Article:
The patient’s wife is asked to massage his legs with mustard oil daily, and elevate his legs above his heart for 30 minutes a day to reduce swelling. She is also asked to help him straighten his arms and legs daily to reduce rigidity. His wife is able to successfully perform the actions 80% of the time. The patient is recommended he go for at least 1 walk per day to increase his mobility. He seems happily compliant with this request.

The importance of taking his blood pressure medication regularly, and correctly, is emphasized to help prevent the patient from having another stroke.

Patient is prescribed Tao Ren Wan to increase his bowel movements and nourish blood and body fluids


This patient was hard to communicate with since he can only say the phrase "la." Most of his progress was reported by his wife who came in with him daily for treatment. However, improvements could be seen in his overall condition. He had a reduction in the swelling in his legs, and was able to walk more easily. After 20 treatments, the patient began walking about 1/4 mile from his home to the clinic, and then back, every morning by himself. He was not able to walk on his own before he began treatment. He began to have bowel movements approximately every other day. His arm used to be flexed against his body at a 90 degree angle. It was now hanging loosely at his side at a 45 degree angle. His hand was no longer contracted into a fist, and his wife reported him scratching his head with his second and third fingers on the right hand while laying on his right arm. This showed improvement in motor control of some fingers. Movement of his second and third fingers had been observed during his most recent treatments. He also appeared to be in less pain with passive movement, judging by the fact that he didn't cry out in objection to the therapy, as he had before. He could now sleep on his right side and roll from side-to-side on his own, whereas before treatment this was not possible. He was also able to say the words "tho" and "kho" in addition to "la." Once during a treatment, when needles were very uncomfortable for him, he became very angry and shouted out a Nepali curse word. This is a combination of sounds that the patient had not been able to make since his stroke, showing progress in his speech. Since treatment, his wife reported him being able to say different phrases more easily while angry, and having an overall improvement in cognitive function.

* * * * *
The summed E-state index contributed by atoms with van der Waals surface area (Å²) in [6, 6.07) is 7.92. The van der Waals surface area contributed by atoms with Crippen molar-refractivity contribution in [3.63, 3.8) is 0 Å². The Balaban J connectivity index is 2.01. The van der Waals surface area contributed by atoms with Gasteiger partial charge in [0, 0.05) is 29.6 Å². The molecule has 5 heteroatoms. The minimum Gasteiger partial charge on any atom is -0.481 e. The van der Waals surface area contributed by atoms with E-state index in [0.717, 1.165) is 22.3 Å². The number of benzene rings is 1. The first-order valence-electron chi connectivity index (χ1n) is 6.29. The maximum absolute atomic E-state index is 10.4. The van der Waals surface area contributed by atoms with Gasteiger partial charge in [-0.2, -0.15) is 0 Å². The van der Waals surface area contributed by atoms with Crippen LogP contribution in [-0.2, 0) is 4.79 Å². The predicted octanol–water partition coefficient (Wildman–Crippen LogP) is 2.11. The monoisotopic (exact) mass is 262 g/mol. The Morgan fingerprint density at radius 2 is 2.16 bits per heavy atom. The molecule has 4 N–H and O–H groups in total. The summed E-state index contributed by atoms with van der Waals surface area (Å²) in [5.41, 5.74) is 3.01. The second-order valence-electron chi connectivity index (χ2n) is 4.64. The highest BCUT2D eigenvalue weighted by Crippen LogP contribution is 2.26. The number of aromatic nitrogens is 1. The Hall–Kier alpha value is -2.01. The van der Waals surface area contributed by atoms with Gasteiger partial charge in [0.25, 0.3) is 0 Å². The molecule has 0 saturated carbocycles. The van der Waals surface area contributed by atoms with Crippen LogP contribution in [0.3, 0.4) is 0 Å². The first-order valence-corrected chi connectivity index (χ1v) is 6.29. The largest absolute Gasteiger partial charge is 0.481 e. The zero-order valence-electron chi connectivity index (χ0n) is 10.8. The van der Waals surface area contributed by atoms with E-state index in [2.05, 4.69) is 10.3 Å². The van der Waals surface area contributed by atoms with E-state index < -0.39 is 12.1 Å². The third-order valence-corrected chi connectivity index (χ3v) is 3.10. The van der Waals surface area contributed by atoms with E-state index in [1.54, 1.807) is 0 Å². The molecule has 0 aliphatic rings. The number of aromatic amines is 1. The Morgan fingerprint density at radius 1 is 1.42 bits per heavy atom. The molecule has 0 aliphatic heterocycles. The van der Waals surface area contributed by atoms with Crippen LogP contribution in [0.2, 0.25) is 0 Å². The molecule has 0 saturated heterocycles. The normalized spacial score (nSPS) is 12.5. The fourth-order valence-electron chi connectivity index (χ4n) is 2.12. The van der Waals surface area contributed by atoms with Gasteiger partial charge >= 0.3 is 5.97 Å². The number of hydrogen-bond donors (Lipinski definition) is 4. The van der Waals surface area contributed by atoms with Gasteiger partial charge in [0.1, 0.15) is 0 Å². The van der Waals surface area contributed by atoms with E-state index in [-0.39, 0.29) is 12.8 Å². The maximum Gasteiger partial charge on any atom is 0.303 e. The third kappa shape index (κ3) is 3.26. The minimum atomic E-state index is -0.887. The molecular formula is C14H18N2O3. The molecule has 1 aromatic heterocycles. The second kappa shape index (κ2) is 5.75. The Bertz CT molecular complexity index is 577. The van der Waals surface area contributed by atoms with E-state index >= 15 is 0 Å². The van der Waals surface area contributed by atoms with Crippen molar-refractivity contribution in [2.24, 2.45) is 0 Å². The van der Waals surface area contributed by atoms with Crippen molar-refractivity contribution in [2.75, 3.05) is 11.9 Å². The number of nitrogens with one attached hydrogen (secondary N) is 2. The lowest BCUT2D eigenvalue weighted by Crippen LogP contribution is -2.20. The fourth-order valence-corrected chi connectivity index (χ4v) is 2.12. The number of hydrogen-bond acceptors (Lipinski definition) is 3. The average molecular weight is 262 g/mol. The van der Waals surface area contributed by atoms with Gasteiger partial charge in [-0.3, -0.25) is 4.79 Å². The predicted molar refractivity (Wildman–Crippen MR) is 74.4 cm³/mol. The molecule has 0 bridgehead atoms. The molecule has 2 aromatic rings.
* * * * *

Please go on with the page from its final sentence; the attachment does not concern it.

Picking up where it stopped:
With continued acupuncture treatments and help from his wife with stretching and massage, this patient will likely continue to improve. Full recovery of movement and sensation on the right side of his body is unlikely, but some progress is expected. In the same way, full recovery of speech is doubtful, but partial recovery is hoped for. Acupuncture will be vital for continued progress, and significant improvement would likely be seen within 6 months. To ensure that his increased motor function continues, it is important that his wife continues stretching and massaging his limbs, as well as encouraging him to exercise daily.


This patient was very difficult for me to treat. I had very limited communication with him, and he was often very angry and easily agitated. He didn’t like the acupuncture and often didn’t understand how the treatments could be helpful. After a treatment with this patient, I would often feel very drained, discouraged and angry myself. I discovered a major barrier in my attachment to the acceptance and approval I normally receive from my patients. I was not receiving this approval from him, and instead, I received his anger and frustration. What I learned is that I needed to step back and be more objective and less reactive. By being more open, kind and patient towards him allowed him to be more responsive towards me. Once I adjusted my attitude, he was better able to understand that the acupuncture treatments were actually making a difference. Our relationship became more therapeutic, and we are now both happy to be working together.

A vital part of being a healthcare professional is creating a therapeutic environment that feels safe for the patient. In this environment, the patient can trust that the practitioner is there for them and cares about them. I have found that this relationship can make all the difference in the patient’s progress.


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Acupuncture Relief Project, Inc. is a volunteer-based, 501(c)3 non-profit organization (Tax ID: 26-3335265). Our mission is to provide free medical support to those affected by poverty, conflict or disaster while offering an educationally meaningful experience to influence the professional development and personal growth of compassionate medical practitioners.